The Nation's Health + Nutrition

Santa Claus is alive . . . and works for the drug industry


Maybe your teenagers no longer believe in Santa Claus, but I assure you: Not only is he alive, I believe that we have evidence that he works for the drug industry!

Psshaww! you say. Yet another rant from that kook, Davis. Who can he pick on next? What other imagined "conspiracies" can he uncover?

Let me recount the evidence and I'll let you decide how damning it all is:

--Christmas is a culture of excess, overeating, celebration: Cookies, candy canes, pie, chocolate, egg nog, more cookies . . . A virtual wheat and sugar frenzy!

--Wheat and sugars make us diabetic!

--What does a diabetic look like? How about big protuberant abdomen, florid cheeks, baggy eyes (from sleep apnea)? The red outfit and beard is optional, of course. Could you think of a better representation of what happens to a person when they eat goodies all the time?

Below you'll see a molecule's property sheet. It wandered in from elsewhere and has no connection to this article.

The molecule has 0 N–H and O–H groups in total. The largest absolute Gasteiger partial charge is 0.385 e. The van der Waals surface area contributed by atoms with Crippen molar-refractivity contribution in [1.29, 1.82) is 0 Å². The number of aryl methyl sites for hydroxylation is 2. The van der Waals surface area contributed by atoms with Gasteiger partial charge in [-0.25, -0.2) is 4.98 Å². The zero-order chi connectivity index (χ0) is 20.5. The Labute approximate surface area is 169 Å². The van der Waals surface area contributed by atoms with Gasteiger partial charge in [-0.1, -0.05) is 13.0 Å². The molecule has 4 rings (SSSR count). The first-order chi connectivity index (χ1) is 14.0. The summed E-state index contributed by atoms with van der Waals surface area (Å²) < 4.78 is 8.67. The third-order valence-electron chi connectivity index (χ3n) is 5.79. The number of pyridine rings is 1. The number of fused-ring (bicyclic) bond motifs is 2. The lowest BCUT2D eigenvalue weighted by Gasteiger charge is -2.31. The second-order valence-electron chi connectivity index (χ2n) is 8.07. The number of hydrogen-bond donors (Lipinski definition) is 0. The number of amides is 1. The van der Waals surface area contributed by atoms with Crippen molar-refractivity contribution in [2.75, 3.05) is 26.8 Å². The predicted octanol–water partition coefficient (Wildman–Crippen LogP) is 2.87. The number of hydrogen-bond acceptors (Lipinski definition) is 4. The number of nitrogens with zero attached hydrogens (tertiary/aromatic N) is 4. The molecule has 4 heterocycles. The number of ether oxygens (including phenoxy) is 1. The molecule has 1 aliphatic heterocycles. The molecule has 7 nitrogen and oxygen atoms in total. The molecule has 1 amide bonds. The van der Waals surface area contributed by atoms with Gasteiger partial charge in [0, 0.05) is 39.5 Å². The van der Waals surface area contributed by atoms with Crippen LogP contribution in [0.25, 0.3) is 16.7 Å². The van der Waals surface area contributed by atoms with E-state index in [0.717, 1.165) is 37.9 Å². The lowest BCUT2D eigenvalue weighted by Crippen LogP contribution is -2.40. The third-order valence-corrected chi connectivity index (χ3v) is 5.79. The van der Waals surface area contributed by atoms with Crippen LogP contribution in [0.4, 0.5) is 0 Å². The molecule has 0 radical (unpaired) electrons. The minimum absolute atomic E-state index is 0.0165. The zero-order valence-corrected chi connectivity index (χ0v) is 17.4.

I therefore submit that Santa Claus is at the root of a campaign to cultivate diabetes! Diabetes: a growth industry that is raking in billions of dollars for the drug companies!

I'd bet that Mr. Claus would agree with the dietary advice dispensed by the folks at the American Diabetes Association website:

A place to start is at about 45-60 grams of carbohydrate at a meal. You may need more or less carbohydrate at meals depending on how you manage your diabetes.

Eat more carbohydrates, get fatter in the abdomen, require more medication to keep sugar low. Then start over: eat more carbohydrates, get fatter, more medicines. Kaching!

"You may need more?" Personally, I'd be rendered comatose and helpless if I indulged in such carbohydrate gluttony.

If Mr. Claus were, instead, interested in our health and keeping us non -diabetic, Christmas would be a time for pistachios, almonds, dark chocolates, and tea.

You want health advice? Don't ask Santa Claus!

almonds, carbohydrates, chocolate, diabetes, health, and more:

Relevant to: Santa Claus is alive . . . and works for the drug industry + Nutrition